Why You Need To Delete Your Old Accounts

ttt-logoMost people let old accounts languish. But abandoned accounts are filled with information that can be used to send spam, spread malvertising, and commit cybercrimes.

For example, I frequently get email messages from people I know, but haven’t talked to in a while. Invariably the email subject is blank or says nothing but, “Re:”. Sometimes the email includes a suspicious attachment. And I sigh and delete the message, because I know these unused accounts have been hijacked from their unsuspecting owners and are now controlled by hackers.

But hijacked accounts go beyond mere annoyance. They are often used to hack other, juicier targets, making it more difficult for such electronic attacks to be traced back to the perpetrator. They can also be used in online financial scams, such as the “I’m stuck overseas and need you to wire me money” scam. Such scams appear far more realistic when they come from a seemingly-legitimate source like a friend’s email address rather than some random account, and many people fall for the trick.

Hijacked accounts can also be used to hijack other accounts like Facebook, Twitter, or even your bank account, if it’s been linked to them. It’s like a stepping stone to the rest of your stuff.

For these reasons, you should always delete old accounts if you are no longer using them. If you’re concerned that someone will take your old username, I recommend maintaining your old accounts by logging into them every few months and using strong passwords that have not been used on any other site.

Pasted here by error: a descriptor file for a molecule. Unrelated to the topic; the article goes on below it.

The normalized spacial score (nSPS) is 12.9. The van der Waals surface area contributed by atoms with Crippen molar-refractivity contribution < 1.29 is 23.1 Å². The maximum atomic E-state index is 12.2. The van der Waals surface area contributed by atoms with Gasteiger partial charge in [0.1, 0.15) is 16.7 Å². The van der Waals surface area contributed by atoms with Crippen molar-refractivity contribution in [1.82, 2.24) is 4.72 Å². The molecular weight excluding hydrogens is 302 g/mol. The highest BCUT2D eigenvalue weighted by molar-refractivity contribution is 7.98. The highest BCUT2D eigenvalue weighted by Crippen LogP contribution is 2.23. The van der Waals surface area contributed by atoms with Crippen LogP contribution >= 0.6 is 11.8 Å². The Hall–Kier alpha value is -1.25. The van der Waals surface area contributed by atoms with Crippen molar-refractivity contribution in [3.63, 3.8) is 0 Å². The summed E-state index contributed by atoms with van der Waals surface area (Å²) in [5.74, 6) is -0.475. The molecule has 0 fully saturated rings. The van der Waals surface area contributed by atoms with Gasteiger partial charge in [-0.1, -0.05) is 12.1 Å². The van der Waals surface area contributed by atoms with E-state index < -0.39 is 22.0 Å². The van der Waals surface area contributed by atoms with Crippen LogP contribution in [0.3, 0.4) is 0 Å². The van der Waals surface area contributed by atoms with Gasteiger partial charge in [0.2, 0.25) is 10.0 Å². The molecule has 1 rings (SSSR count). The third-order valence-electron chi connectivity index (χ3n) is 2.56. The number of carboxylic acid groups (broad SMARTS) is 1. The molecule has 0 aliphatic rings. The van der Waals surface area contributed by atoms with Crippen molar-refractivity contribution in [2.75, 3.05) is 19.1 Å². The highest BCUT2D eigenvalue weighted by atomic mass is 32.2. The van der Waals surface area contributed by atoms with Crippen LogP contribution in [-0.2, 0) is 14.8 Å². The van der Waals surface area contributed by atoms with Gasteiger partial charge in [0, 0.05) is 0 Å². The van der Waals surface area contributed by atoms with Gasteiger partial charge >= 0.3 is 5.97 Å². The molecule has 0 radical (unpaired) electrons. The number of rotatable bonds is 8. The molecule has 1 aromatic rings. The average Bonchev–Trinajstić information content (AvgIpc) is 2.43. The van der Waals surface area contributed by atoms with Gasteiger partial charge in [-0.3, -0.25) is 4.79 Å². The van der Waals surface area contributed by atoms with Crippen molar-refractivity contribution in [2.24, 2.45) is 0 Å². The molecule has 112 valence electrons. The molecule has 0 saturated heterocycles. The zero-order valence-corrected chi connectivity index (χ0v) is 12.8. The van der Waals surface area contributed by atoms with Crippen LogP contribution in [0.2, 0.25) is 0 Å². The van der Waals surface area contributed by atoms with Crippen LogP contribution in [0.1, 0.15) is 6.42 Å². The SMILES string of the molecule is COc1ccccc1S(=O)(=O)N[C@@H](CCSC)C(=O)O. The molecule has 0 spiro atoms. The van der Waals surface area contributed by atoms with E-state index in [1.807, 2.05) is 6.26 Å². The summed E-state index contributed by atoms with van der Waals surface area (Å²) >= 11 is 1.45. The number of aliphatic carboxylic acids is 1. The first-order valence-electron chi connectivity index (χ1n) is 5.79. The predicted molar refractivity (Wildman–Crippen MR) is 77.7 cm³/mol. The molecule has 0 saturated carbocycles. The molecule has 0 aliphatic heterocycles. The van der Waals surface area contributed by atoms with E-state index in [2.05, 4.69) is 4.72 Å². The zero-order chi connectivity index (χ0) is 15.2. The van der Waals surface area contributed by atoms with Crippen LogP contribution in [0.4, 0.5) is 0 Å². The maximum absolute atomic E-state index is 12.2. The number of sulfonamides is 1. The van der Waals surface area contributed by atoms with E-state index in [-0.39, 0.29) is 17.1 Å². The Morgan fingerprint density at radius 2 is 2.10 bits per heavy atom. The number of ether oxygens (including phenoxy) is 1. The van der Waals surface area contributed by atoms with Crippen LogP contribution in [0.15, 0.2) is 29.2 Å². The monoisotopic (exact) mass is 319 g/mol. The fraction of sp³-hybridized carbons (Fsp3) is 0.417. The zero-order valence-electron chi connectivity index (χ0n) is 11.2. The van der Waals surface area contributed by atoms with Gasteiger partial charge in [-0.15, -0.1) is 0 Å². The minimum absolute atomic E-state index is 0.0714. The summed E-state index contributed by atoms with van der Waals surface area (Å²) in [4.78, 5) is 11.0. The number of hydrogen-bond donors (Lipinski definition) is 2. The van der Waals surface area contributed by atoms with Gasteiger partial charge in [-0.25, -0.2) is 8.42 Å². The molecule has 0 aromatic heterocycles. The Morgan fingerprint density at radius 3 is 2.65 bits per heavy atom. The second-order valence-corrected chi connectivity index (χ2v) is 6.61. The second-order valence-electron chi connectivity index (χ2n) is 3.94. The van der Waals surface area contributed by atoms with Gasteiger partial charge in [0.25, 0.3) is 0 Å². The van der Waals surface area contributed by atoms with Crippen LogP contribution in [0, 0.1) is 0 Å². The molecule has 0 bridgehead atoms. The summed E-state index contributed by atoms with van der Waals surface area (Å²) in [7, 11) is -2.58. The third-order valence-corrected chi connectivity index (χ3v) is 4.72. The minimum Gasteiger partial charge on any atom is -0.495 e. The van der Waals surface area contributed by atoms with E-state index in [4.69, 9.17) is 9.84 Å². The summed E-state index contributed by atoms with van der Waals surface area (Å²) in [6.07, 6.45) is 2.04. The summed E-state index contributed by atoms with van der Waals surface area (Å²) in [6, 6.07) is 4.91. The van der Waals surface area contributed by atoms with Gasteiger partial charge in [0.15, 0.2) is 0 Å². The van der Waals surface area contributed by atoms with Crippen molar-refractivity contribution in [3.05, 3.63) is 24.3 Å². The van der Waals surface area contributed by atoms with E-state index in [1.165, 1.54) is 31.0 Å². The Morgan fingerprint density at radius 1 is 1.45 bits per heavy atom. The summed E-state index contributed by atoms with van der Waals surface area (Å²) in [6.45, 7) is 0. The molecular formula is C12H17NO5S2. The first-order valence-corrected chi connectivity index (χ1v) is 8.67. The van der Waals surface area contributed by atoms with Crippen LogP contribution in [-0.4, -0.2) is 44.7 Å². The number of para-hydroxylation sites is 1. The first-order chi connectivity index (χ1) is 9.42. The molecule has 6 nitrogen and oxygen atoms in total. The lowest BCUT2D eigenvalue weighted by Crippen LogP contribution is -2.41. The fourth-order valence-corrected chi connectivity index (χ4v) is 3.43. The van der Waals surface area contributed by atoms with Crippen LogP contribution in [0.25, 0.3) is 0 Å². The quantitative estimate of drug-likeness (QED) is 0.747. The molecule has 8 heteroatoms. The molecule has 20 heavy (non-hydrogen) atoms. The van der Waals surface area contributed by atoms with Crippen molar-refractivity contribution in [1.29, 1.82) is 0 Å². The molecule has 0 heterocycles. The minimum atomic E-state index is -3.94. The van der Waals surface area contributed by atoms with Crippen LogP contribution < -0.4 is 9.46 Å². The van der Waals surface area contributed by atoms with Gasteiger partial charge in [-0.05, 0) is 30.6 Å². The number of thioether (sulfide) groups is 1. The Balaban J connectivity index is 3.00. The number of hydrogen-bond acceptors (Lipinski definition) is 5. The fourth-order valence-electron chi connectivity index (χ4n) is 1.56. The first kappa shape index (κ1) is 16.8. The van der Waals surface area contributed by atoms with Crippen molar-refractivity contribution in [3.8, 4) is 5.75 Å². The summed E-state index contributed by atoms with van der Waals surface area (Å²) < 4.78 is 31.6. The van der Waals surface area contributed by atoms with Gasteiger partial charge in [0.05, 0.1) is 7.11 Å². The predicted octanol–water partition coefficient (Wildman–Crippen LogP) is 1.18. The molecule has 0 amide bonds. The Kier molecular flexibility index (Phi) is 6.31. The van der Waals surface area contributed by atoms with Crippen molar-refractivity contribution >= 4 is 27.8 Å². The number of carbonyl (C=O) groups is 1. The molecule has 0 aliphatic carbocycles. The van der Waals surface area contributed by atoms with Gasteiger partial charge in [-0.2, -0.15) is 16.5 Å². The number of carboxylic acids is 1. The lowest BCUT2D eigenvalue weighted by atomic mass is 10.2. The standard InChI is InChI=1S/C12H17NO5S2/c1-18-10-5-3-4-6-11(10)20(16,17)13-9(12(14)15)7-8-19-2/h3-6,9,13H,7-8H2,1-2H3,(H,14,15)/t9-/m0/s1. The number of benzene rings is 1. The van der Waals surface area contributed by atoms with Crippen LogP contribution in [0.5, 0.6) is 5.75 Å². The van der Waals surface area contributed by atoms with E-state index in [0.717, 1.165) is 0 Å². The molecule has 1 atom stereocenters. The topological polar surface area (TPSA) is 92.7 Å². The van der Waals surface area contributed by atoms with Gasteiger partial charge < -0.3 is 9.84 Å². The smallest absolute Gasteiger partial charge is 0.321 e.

You will need your username and password for the account you wish to delete. If you don’t have it, you typically need to follow the site’s procedures to recover a forgotten password before you can continue the deletion or deactivation process. Don’t forget to remove the deleted address from other accounts if it’s been linked to them, such as an old email address linked to your Facebook account.

You should note, however, that just because a site claims your account has been deleted, it may not necessarily have been. Many sites retain old accounts in case you want to reactivate them later. Also, your data may not be deleted even if you request it. Over the years any information you’ve stored online has doubtless been copied to untold backups and mirror servers. In reality, once your data is on the Internet, it’s out there forever. But at least by deactivating or deleting your accounts, you can help keep them (and the data they contain) from being used for nefarious purposes.